It's the plight of every skinny guy in the gym. They want to get huge but their body has other ideas. The fly in the ointment is that while Joe Beanpole is busting his hump eating and training like a machine, his body seeks balance or homeostasis.

Understanding this means muscle growth must be forced. Remember how gains came so easy when you first started training but eventually slowed down or became nonexistent? Strength training must change regularly to force adaptation, but from time to time a smart bomb must be used to jump start sluggish muscle into growth.

Let's talk muscle fibers. There's slow twitch and fast twitch IIa, llb, and llc, and while you want to hypertrophy all of them, the Volume Ladder (VL) is used to hammer the lla's, and to a lesser extent the llb's.

Science tells us that by hitting a motor unit with a high amount of volume, the body's adaptive response is significant growth in the targeted muscles. Large training volumes haven't only been shown to contribute to increases in muscle mass, but also the loss of body fat.

Volume Ladder Basics

Think of a ladder. Now think of climbing up and then back down. The VL is that simple.

  • Start at 1 rep.
  • Add a rep per set until you reach 10.
  • Now go back down the ladder by decreasing one rep per set until you're back to 1.

If you do the math, that's 100 magical, growth-producing reps.

You may be thinking that this sounds a lot like German Volume Training and you'd be correct. The main difference is that the VL is much easier for the mind to process. If you've tried GVT, you know that at around set 7 or 8 the urge to say "screw it" really kicks in. With the VL you just process one rep at a time, making it easier to complete the entire session and thus get in all the precious volume.

Volume Ladder Variations

1. Single ladder

Pick one movement for the given body part and rest 15-60 seconds between sets. If you find yourself sucking wind (this can happen at the higher end reps), then rest a bit longer. Choose the biggest "bang for the buck" movements for best results.

2. Double ladder

Pick one movement for one muscle group and superset it with a movement for its antagonist. Rest the amount of time that it takes to move between movements, but if you're sucking wind, then rest a bit more. An example is a horizontal push with a horizontal pull (bench and row), vertical press with vertical pull (standing press with chin), hip dominant and a quad dominant (Romanian deadlift with a leg press).

3. Upper-lower double ladder

This combines an upper body movement and lower body movement. The upper-lower double ladder is also very good for increasing GPP and fat loss. Rest is again dependent upon your condition. Some of my favorites are a hip dominant movement with a vertical press or a quad dominant movement with a horizontal press.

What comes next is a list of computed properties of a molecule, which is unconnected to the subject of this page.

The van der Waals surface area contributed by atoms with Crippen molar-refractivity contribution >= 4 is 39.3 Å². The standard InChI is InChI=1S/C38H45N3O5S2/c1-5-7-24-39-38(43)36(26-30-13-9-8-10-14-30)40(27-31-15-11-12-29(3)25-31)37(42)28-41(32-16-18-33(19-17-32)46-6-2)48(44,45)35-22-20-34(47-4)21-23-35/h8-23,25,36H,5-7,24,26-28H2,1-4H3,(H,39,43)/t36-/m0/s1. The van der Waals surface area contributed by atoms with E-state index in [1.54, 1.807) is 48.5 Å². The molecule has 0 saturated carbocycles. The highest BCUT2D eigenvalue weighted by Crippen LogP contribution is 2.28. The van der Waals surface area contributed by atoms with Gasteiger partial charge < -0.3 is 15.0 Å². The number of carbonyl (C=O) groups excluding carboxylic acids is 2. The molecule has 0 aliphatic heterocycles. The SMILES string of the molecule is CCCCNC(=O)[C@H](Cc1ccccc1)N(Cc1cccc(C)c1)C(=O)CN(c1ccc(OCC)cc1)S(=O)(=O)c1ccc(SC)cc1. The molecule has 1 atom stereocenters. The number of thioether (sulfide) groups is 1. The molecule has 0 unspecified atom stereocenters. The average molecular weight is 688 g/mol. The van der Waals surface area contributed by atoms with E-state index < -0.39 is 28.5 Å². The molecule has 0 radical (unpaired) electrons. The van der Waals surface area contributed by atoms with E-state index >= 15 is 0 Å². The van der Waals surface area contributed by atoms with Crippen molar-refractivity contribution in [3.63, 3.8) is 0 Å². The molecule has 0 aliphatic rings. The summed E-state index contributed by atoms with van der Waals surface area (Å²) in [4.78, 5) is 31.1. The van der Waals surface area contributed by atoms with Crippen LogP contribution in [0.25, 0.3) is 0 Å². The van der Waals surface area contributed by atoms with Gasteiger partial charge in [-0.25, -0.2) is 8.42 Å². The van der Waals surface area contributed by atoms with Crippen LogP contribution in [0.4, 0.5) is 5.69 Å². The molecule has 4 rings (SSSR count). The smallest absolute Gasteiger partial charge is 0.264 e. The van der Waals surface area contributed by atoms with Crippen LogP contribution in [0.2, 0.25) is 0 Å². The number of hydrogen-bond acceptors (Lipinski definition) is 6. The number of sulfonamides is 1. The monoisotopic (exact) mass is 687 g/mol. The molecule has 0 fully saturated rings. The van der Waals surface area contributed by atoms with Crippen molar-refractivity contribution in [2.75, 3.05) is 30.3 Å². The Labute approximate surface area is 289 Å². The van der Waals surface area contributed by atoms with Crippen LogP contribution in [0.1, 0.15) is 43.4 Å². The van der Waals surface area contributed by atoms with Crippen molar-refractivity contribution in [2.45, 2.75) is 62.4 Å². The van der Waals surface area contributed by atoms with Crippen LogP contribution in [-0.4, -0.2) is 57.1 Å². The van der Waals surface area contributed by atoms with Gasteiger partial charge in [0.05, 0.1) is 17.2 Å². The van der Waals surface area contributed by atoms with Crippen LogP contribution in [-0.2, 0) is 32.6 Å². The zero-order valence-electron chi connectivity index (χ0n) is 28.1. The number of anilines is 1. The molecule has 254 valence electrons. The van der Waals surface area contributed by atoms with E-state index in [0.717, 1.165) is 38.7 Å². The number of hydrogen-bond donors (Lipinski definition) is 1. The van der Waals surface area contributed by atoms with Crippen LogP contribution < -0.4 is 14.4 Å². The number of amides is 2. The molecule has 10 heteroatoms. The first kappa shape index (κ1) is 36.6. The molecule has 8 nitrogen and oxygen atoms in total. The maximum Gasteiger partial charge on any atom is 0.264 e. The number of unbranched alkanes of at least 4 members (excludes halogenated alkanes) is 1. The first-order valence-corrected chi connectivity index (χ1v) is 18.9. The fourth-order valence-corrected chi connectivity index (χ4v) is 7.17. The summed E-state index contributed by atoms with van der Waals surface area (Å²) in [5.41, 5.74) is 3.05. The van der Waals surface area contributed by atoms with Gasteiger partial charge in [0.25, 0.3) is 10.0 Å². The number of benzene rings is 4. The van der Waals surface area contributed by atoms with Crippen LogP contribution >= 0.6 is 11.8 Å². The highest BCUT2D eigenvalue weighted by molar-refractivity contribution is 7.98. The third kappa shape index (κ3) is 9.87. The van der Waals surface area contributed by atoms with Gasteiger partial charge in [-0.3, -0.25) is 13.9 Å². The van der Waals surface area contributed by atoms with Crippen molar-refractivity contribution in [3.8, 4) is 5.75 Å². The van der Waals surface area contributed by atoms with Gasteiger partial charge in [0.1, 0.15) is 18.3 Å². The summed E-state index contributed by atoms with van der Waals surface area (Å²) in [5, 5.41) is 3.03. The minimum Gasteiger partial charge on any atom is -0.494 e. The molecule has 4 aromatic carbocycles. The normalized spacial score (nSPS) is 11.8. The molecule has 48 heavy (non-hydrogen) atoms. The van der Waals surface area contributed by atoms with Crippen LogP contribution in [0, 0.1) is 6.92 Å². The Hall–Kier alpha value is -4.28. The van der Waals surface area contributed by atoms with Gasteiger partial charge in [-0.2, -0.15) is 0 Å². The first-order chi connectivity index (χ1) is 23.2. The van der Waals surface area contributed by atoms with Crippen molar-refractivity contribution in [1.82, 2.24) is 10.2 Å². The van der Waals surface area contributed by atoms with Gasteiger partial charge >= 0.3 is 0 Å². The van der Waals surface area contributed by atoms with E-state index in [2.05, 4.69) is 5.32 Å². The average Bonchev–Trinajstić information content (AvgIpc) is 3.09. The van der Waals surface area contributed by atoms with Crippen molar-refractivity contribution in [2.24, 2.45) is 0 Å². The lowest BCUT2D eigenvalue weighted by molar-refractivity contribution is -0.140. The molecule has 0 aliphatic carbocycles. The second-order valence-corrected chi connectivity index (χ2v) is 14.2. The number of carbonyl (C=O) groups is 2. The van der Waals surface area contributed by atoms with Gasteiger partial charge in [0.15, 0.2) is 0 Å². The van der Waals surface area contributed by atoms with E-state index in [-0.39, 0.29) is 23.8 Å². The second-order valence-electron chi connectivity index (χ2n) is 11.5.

Training Loads

As for load, 60% of 1RM is a good starting point. Very few individuals can handle more than 75% of their 1RM on the ladder. When using a single ladder, one can usually handle a higher percentage than if performing a double ladder, at least until conditioning improves.

When using the Volume Ladder – or any program for that matter – you should keep a detailed journal of the exact sets/reps, load, and rest intervals performed, and only count the repetitions completed in strict form.

Best movements

Muscle Group Exercise
Quad dominant Squat, front squat, leg press
Hip dominant Deadlift, rack pull
Shoulders Any type of overhead press, standing or seated
Back Deadlifts (definitely!), chins, rows
Chest Barbell bench presses, but one could use dumbbells
Other I personally have never trained the small muscle groups – the rest of the body gets plenty of stimuli when training the major muscle groups – but some of you bodybuilder types might want to give it a whirl.


The Volume Ladder isn't something to use for a long time but rather as a kick in the pants to get stubborn muscles growing again. I've never used it for longer than two weeks, but a few of my clients that are on the scrawnier side have used it for either six weeks straight or two weeks out of a four week rotation, both with great results.

For the truly scrawny, the Plazma™ and/or the Mag-10® Anabolic Pulse would be an ideal pairing with the VL.

Here's how I worked the VL into my off-season training:

Day Exercises
Monday Conventional deadlift (70%) combined with the standing Axle press (70%)
Wednesday Normal training session AM/Strongman event training afternoon
Friday Back squat (65%) combined with Incline barbell press (70%)
Monday Rack pulls (75%) from 13-inch height combined with Hammer delta press (70%)
Wednesday Normal training session AM/Strongman event training afternoon
Friday Front squat (70%) and Bench press (70%)

This works for me. Depending on how you train, mix in the VL when you need a boost!

What to Expect

Soreness! The first time I tried this I stole my kids Pez dispenser, filled it with Advil, and basically ate them at will during the week!

But when clients say that they need to gain mass fast I always use the Volume Ladder. One of my athletes has done the VL for two weeks of every month since last football season and has gained 30 pounds of real muscle in 10 months! Granted, he's 16 and in his prime growth years, but you can't deny those are impressive results.

Big time results in a ridiculously short time are possible when you combine hard work and consistency with a kick ass routine. Give the volume ladder a shot and see what you can accomplish!

Chad Coy has competed as a Pro Strongman since 1998. He served as the alternate to World's Strongest Man in 2001, and competed 10 times in the open America’s Strongest Man. After transferring to the Masters division, he has won 3 national titles, been runner up 3 times, and competed at the World Championships 5 times. He currently lives in Bloomington, IL, where he serves as the Director of Method Sports Performance. Follow Chad Coy on Facebook